(Ct. Int’l Trade 2014). Because the United States Department of Commerce (“Commerce”) properly exercised its discretion in denying Dongtai Peak’s untimely filings, and because Commerce’s decisions to treat Dongtai Peak as part of the China-wide entity and to impose a dumping margin based on adverse facts available were supported by substantial evidence and were in accordance with law, this court affirms. Dongtai Peak challenged Commerce’s decisions to deny untimely supplemental filings where good cause was allegedly shown.  Dongtai Peak pointed to such reasons as difficulties in communication between the rural-Chinese based Appellant and its U.S counsel, Chinese holidays, debilitating computer systems, and burdens of responding to the Supplemental questionnaire. 

However, the Federal Circuit found none of these reasons to be good cause in light of the obligations under the regulations and the fact that Appellant was aware of each of these items causing delay before April 17th. It could have asked for a timely extension.  The Federal Circuit held that Commerce properly exercised its discretion in rejecting Dongtai Peak’s extension requests and Supplemental Responses because (1) the extension requests were submitted after the established deadline in violation of 19 C.F.R. § 351.302(c), and (2) Appellant failed to show “good cause” for an extension as required by § 351.302(b). As to Dongtai Peak’s fairness and accuracy argument, this court has made clear Commerce’s rejection of untimely-filed factual information does not violate a respondent’s due process rights when the respondent had notice of the deadline and an opportunity to reply. Dongtai Peak had full opportunity to be heard and was well aware of the deadlines for filing.  With regard to issues regarding control by a government entity, the Federal Circuit held that Commerce did not have accurate information to make the proper evaluation.  The Federal Circuit stated, “Without a timely-filed Supplemental Response, Commerce did not have information regarding Dongtai Peak’s “shareholders, management, accounting practices, corporate structure, and affiliations,” and information addressing whether “several organizations to which [Dongtai] Peak belonged were state-sponsored, controlled [Dongtai] Peak’s business operations or coordinated [Dongtai] Peak’s export activities.” Slip Op.pg. 16. Without the necessary responses, Appellant did not provide information to demonstrate the absence of government control.  Finally, because Dongtai Peak was fully aware of the mandatory deadlines, it had the opportunity to participate in the investigation.  Because little information was provided timely, Commerce was correct in applying adverse facts available (AFA). Substantial evidence supported Commerce’s use of AFA in this case and its selection of an AFA rate for the China-wide entity.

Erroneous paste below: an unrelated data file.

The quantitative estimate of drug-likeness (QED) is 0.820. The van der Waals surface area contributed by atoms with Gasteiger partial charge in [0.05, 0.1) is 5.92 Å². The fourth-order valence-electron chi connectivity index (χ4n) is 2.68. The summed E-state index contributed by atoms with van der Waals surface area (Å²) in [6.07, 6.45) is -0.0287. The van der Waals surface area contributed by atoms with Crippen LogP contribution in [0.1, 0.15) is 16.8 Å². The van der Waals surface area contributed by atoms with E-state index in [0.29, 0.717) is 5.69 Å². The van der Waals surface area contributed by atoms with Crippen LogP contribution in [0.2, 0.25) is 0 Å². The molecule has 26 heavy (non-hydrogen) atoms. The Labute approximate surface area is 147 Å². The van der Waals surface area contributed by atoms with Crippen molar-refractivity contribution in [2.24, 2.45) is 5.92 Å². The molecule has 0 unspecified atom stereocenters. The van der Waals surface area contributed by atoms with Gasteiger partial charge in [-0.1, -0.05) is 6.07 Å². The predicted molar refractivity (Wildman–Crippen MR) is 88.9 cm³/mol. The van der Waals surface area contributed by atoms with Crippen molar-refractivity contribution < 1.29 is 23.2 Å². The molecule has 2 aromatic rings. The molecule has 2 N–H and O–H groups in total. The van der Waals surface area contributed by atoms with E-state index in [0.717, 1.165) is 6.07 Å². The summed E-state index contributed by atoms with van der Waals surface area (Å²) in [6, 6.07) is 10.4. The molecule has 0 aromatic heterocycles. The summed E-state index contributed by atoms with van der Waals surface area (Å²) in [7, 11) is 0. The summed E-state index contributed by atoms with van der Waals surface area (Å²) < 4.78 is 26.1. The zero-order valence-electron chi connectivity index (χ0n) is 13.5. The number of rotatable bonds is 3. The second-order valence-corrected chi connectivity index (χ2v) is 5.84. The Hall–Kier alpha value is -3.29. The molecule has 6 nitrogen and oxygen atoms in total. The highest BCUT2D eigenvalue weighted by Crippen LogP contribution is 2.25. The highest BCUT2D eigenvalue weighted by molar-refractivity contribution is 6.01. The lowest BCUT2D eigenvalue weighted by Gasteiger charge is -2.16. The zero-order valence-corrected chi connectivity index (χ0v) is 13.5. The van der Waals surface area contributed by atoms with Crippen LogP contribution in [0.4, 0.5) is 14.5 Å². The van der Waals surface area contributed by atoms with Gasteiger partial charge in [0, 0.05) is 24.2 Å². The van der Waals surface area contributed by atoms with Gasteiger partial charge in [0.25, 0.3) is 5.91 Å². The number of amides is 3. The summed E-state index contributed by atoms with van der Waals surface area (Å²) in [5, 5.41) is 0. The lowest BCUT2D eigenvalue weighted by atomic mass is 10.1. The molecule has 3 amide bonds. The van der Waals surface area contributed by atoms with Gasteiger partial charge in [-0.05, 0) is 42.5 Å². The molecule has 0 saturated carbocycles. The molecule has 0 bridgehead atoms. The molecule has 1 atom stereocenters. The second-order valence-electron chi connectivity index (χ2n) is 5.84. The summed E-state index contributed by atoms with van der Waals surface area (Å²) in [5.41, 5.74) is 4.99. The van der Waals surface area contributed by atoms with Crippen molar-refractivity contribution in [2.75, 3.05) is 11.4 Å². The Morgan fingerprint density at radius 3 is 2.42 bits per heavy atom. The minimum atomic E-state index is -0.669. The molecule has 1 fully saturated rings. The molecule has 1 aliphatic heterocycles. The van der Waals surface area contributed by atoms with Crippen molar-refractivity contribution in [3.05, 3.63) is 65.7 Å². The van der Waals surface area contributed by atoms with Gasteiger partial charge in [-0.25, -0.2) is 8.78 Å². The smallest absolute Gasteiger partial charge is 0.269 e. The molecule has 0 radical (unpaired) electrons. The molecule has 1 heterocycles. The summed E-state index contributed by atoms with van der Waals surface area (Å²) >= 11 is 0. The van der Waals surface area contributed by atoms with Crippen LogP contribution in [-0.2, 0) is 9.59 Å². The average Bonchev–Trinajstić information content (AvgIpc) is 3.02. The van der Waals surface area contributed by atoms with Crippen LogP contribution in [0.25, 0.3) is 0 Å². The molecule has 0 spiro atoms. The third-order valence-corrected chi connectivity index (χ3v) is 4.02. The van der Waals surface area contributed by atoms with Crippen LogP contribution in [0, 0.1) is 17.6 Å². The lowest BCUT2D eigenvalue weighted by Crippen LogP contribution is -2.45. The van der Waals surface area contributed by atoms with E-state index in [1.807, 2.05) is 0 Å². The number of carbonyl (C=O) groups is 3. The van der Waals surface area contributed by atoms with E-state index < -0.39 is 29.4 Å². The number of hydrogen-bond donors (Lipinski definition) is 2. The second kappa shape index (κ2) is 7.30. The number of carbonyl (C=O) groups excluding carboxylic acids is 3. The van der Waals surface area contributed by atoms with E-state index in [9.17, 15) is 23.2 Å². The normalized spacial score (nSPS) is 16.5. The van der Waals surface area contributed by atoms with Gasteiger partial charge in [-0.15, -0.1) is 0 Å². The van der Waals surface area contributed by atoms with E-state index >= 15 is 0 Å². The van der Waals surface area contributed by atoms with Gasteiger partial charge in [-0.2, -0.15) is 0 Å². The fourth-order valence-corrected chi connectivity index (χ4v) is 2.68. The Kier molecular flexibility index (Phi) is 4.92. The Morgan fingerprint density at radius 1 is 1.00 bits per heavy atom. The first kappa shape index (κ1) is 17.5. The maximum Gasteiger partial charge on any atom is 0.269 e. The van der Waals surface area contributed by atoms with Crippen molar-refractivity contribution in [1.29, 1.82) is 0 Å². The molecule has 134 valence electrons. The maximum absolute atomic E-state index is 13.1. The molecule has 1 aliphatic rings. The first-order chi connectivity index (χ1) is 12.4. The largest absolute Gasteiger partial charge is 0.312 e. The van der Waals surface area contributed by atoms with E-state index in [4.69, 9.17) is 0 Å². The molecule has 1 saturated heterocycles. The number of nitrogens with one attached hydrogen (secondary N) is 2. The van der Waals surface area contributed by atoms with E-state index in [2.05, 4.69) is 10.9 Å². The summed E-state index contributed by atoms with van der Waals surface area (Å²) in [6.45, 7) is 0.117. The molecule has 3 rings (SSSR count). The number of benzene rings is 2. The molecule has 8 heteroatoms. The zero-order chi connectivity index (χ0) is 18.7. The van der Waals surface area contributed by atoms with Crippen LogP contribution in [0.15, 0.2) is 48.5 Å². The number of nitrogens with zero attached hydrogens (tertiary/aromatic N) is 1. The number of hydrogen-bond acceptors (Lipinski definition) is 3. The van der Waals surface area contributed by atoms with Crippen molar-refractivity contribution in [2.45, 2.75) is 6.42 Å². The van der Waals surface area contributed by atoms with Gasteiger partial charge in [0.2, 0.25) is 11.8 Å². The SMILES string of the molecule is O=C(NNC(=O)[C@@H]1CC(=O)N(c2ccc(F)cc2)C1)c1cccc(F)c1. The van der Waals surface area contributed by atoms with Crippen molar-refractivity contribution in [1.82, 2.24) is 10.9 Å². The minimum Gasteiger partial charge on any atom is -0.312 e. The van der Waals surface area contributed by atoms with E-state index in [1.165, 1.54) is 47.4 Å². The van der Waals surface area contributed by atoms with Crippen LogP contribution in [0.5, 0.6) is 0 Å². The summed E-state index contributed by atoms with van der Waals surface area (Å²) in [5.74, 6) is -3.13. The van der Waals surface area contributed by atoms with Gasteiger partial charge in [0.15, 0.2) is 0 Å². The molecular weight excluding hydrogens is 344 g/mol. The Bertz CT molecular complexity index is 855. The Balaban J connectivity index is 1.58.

Federal Circuit Affirmed CIT’s Decision to Sustain Commerce’s Scope and Remand Redetermination Results

In Downhole Pipe & Equipment, LP and DPMaster Manufacturing Co., Ltd. v. United States, Court et al., Court No. 2014-1225 (January 30, 2015), Downhole Pipe & Equipment, LP, and DPMaster Manufacturing Co., Ltd. (collectively, “Downhole Pipe”) appealed the decisions of the United States Court of International Trade (“CIT”) (1) affirming the United States Department of Commerce’s (“Commerce”) scope and industry support determinations and (2) sustaining Commerce’s Final Results of Redetermination Pursuant to Court Remand.  Downhole Pipe is a United States importer of “drill pipe” produced by DP-Master Manufacturing Co., Ltd. (“DP-Master”), a Chinese producer. Drill pipe is a specialized high-strength iron alloy tube, used in oil-drilling applications, and is manufactured in three stages: first, seamless tubes called “green tube” are produced from raw steel; second, the manufacturer uses complex processes to “upset” and heat-treat green tube to thicken the ends and increase the yield strength to the desired American Petroleum Institute (“API”) grade; third, the manufacturer friction-welds a specialized “tool joint” to the ends of the heat-treated and upset tube to complete the drill pipe. While green tube is the primary input in the production of drill pipe, it can also be processed into other “oil country tubular goods.” Oil country tubular goods, which consist primarily of casing and tubing, are used in connection with the transport of oil and gas, while drill pipe is primarily used in drilling.